A shiver ran through her frame, and from it through his. She said, in a low, distinct, awe-stricken voice, as if she were saying it in a dream, A shiver ran through her body and his. She said, in a low, clear, awe-struck voice, as if she were in a dream:
“I am going to see his Ghost! It will be his Ghost—not him!” “I am going to see his ghost! It will be his ghost, not him!”
Mr. Lorry quietly chafed the hands that held his arm. “There, there, there! See now, see now! The best and the worst are known to you, now. You are well on your way to the poor wronged gentleman, and, with a fair sea voyage, and a fair land journey, you will be soon at his dear side.” Mr. Lorry quietly rubbed her hands, which held his arm. “There now, there now! You know the best and the worst of it now. You are well on your way to seeing the poor mistreated gentleman. If the journey goes well, you will soon be with him.”
She repeated in the same tone, sunk to a whisper, “I have been free, I have been happy, yet his Ghost has never haunted me!” She repeated in the same tone, as low as a whisper, “I have been free, I have been happy, but his ghost has never haunted me!”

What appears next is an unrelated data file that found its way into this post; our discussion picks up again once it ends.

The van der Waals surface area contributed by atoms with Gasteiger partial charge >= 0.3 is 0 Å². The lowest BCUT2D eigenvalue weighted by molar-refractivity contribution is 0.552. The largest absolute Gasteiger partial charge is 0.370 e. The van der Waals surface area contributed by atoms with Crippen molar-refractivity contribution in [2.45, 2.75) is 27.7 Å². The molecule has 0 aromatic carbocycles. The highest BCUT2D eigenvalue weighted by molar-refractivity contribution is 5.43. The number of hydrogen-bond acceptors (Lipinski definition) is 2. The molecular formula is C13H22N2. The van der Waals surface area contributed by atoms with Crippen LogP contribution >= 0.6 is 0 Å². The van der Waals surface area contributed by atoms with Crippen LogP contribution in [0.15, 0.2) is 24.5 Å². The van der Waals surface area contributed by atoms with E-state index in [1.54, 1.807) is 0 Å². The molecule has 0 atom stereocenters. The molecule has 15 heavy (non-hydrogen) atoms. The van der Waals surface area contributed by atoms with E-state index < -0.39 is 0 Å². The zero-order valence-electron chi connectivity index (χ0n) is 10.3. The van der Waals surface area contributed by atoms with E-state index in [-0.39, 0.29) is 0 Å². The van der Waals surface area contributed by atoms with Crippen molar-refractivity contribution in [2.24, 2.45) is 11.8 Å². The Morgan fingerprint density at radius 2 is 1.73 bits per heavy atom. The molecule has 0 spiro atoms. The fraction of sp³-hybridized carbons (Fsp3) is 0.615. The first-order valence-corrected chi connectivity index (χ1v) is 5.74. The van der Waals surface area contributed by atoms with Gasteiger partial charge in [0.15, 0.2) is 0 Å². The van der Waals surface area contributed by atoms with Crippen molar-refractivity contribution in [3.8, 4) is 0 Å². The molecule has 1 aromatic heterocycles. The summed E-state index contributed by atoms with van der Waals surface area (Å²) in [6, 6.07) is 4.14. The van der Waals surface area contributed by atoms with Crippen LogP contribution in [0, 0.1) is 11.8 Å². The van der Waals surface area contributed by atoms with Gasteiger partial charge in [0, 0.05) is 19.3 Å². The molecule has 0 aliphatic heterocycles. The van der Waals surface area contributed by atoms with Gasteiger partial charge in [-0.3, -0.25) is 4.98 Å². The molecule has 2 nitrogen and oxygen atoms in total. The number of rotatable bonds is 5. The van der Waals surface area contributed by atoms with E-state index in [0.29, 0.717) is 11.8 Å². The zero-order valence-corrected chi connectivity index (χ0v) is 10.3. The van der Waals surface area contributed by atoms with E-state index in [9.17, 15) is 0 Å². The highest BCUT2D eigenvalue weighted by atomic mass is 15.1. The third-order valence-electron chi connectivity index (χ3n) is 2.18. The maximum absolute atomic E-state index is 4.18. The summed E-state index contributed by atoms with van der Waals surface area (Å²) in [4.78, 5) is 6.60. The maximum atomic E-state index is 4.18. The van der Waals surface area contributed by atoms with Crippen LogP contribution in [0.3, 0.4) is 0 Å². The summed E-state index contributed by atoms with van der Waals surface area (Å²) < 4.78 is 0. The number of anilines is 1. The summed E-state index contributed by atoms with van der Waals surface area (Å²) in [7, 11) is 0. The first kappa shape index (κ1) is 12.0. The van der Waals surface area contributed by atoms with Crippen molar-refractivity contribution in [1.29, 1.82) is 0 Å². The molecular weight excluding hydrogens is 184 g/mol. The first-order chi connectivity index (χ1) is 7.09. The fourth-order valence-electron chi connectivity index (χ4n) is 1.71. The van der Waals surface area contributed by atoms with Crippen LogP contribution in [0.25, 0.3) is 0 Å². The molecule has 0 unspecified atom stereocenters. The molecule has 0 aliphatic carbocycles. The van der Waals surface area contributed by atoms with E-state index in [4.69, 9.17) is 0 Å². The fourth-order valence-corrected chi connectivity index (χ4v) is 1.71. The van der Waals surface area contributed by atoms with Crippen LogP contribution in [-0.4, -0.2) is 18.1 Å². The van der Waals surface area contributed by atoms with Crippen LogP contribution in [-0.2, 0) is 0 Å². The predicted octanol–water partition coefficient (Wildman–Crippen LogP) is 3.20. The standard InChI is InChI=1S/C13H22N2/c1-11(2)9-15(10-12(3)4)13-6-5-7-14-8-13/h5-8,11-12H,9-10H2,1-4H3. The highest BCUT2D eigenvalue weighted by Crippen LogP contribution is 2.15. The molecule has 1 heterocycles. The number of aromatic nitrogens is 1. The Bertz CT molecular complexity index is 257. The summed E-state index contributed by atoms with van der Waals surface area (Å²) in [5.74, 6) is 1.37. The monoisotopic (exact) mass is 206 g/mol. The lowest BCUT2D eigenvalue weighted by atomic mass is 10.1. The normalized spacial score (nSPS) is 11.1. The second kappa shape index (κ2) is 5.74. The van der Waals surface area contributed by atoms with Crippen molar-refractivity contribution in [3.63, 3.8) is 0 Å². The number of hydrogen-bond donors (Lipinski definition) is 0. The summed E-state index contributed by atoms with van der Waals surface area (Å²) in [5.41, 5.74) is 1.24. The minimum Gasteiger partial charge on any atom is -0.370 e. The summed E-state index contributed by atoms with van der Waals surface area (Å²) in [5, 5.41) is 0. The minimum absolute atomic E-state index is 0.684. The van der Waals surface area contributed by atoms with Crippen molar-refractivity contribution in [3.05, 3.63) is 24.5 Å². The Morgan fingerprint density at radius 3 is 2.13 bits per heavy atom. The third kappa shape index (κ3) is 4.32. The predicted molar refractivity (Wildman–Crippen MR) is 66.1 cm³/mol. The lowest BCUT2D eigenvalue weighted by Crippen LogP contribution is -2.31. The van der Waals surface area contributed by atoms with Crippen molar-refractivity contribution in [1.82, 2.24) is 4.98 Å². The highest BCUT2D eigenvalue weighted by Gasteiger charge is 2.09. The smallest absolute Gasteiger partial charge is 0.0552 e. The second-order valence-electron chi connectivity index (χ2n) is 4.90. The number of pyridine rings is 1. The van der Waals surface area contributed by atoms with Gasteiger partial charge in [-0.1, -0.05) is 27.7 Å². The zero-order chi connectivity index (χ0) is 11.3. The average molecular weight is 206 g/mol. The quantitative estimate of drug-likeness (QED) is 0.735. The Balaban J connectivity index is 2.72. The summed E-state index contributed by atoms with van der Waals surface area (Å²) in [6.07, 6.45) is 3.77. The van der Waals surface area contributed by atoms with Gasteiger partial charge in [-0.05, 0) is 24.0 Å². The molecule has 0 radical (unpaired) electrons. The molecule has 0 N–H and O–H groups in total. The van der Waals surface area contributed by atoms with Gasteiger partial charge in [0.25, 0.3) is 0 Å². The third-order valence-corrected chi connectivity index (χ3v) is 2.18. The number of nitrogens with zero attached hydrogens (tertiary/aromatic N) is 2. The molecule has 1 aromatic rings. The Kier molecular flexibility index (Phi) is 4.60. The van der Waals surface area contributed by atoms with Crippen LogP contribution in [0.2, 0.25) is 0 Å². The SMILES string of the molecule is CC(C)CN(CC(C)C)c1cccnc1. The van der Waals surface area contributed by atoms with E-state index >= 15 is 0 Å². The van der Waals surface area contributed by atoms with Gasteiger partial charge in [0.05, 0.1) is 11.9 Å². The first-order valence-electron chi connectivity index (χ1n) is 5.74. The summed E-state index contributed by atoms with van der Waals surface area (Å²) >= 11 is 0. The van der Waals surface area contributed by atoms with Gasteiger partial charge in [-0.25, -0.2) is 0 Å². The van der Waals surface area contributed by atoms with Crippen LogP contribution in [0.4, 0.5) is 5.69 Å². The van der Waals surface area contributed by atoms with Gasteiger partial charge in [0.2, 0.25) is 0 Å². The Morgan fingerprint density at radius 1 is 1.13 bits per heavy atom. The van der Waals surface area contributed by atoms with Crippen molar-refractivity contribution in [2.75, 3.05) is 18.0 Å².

“Only one thing more,” said Mr. Lorry, laying stress upon it as a wholesome means of enforcing her attention: “he has been found under another name; his own, long forgotten or long concealed. It would be worse than useless now to inquire which; worse than useless to seek to know whether he has been for years overlooked, or always designedly held prisoner. It would be worse than useless now to make any inquiries, because it would be dangerous. Better not to mention the subject, anywhere or in any way, and to remove him—for a while at all events—out of France. Even I, safe as an Englishman, and even Tellson’s, important as they are to French credit, avoid all naming of the matter. I carry about me, not a scrap of writing openly referring to it. This is a secret service altogether. My credentials, entries, and memoranda, are all comprehended in the one line, `Recalled to Life;’ which may mean anything. But what is the matter! She doesn’t notice a word! Miss Manette!” “One more thing,” said Mr. Lorry, emphasizing the words to get her attention. “He was discovered under another name, his own name being either long forgotten or hidden. It wouldn’t do any good to ask which was the case, or to ask if he’d been held prisoner so long by mistake or on purpose. It’s best not to ask around about it because it would be dangerous. Better not to mention it, and to get him out of France, at least for a while. Even I, who am safe because I am an Englishman, and even Tellson’s Bank, as important as it is to the credit of the French government, need to stay out of the matter. I carry nothing in writing that directly refers to this matter. This is an entirely secret operation. All information pertaining to the matter is contained in the one line ‘Brought back to life,’ which could mean anything. But what’s the matter? She doesn’t hear a word! Miss Manette!”